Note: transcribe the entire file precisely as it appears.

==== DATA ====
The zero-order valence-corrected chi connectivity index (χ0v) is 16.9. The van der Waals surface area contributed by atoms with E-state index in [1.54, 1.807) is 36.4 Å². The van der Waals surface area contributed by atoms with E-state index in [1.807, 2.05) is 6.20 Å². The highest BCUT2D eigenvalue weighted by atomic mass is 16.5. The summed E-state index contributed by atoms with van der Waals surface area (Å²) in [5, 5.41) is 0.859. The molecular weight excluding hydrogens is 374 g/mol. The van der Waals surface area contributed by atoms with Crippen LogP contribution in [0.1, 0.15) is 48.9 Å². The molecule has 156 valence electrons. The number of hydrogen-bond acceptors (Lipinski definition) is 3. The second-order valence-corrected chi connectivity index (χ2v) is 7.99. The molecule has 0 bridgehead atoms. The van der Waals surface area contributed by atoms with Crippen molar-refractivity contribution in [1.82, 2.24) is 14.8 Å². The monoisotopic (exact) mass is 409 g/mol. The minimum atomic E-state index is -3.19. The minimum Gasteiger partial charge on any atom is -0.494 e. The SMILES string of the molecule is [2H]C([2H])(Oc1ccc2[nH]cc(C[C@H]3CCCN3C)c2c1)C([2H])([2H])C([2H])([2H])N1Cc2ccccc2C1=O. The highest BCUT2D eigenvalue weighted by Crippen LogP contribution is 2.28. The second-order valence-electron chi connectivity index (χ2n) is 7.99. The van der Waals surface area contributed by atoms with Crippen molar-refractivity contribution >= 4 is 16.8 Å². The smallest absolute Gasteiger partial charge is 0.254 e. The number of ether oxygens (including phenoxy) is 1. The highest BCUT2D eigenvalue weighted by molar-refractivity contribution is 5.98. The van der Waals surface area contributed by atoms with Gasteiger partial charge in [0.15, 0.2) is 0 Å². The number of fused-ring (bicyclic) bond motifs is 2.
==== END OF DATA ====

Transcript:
The zero-order valence-corrected chi connectivity index (χ0v) is 16.9. The van der Waals surface area contributed by atoms with E-state index in [1.54, 1.807) is 36.4 Å². The van der Waals surface area contributed by atoms with E-state index in [1.807, 2.05) is 6.20 Å². The highest BCUT2D eigenvalue weighted by atomic mass is 16.5. The summed E-state index contributed by atoms with van der Waals surface area (Å²) in [5, 5.41) is 0.859. The molecular weight excluding hydrogens is 374 g/mol. The van der Waals surface area contributed by atoms with Crippen LogP contribution in [0.1, 0.15) is 48.9 Å². The molecule has 156 valence electrons. The number of hydrogen-bond acceptors (Lipinski definition) is 3. The second-order valence-corrected chi connectivity index (χ2v) is 7.99. The molecule has 0 bridgehead atoms. The van der Waals surface area contributed by atoms with Crippen molar-refractivity contribution in [1.82, 2.24) is 14.8 Å². The monoisotopic (exact) mass is 409 g/mol. The minimum atomic E-state index is -3.19. The minimum Gasteiger partial charge on any atom is -0.494 e. The SMILES string of the molecule is [2H]C([2H])(Oc1ccc2[nH]cc(C[C@H]3CCCN3C)c2c1)C([2H])([2H])C([2H])([2H])N1Cc2ccccc2C1=O. The highest BCUT2D eigenvalue weighted by Crippen LogP contribution is 2.28. The second-order valence-electron chi connectivity index (χ2n) is 7.99. The van der Waals surface area contributed by atoms with Crippen molar-refractivity contribution >= 4 is 16.8 Å². The smallest absolute Gasteiger partial charge is 0.254 e. The number of ether oxygens (including phenoxy) is 1. The highest BCUT2D eigenvalue weighted by molar-refractivity contribution is 5.98. The van der Waals surface area contributed by atoms with Gasteiger partial charge in [0.15, 0.2) is 0 Å². The number of fused-ring (bicyclic) bond motifs is 2.